Walking may not be the exercise form de rigueur for today’s athlete, but research continues to support its many benefits. Recently, researchers from Tel Aviv University, in Israel, discovered that a home walking program could be just as effective as strengthening exercises for improving back pain.
The study included 52 sedentary adults aged 18–65 with back pain. They were separated into a moderate-intensity treadmill walking group and an exercise group that performed specific low-back exercises. Each group completed its respective protocols twice per week for 6 weeks.
Various tests and questionnaires were used to determine walking improvements, pain perception and fear of movement.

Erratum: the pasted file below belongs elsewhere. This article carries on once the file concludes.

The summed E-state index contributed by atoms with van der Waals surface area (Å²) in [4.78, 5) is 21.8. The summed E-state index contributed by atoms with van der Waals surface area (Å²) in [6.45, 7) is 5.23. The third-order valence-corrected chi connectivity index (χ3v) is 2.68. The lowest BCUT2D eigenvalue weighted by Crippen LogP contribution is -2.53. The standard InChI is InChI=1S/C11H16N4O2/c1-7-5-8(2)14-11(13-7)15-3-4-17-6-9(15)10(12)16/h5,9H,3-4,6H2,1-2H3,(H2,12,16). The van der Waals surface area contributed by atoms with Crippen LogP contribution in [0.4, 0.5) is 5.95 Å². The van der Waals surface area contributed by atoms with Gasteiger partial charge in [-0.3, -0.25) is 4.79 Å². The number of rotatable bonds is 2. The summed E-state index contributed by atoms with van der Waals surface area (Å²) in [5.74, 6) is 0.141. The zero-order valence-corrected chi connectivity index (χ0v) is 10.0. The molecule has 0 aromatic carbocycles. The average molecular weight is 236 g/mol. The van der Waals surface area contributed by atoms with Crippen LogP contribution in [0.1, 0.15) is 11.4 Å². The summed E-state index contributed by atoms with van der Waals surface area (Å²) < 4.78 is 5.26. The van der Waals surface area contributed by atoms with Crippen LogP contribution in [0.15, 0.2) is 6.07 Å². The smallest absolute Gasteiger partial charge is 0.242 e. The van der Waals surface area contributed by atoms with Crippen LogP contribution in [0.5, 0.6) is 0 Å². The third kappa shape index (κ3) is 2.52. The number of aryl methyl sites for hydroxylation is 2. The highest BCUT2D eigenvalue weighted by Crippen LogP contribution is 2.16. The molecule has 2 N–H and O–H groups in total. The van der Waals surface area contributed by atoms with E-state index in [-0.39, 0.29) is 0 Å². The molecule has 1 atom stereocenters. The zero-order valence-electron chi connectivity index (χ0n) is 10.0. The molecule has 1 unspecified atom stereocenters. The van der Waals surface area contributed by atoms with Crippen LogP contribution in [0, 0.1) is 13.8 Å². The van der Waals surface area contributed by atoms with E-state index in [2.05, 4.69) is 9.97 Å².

At study completion, the researchers noted improvements in all measures for both groups. No significant differences were discovered between the groups. “A 6-week walking training program was as effective as 6 weeks of specific strengthening exercises . . . for the low back,” the authors concluded.
The study was published in Clinical Rehabilitation (2013; 27 , 207–214).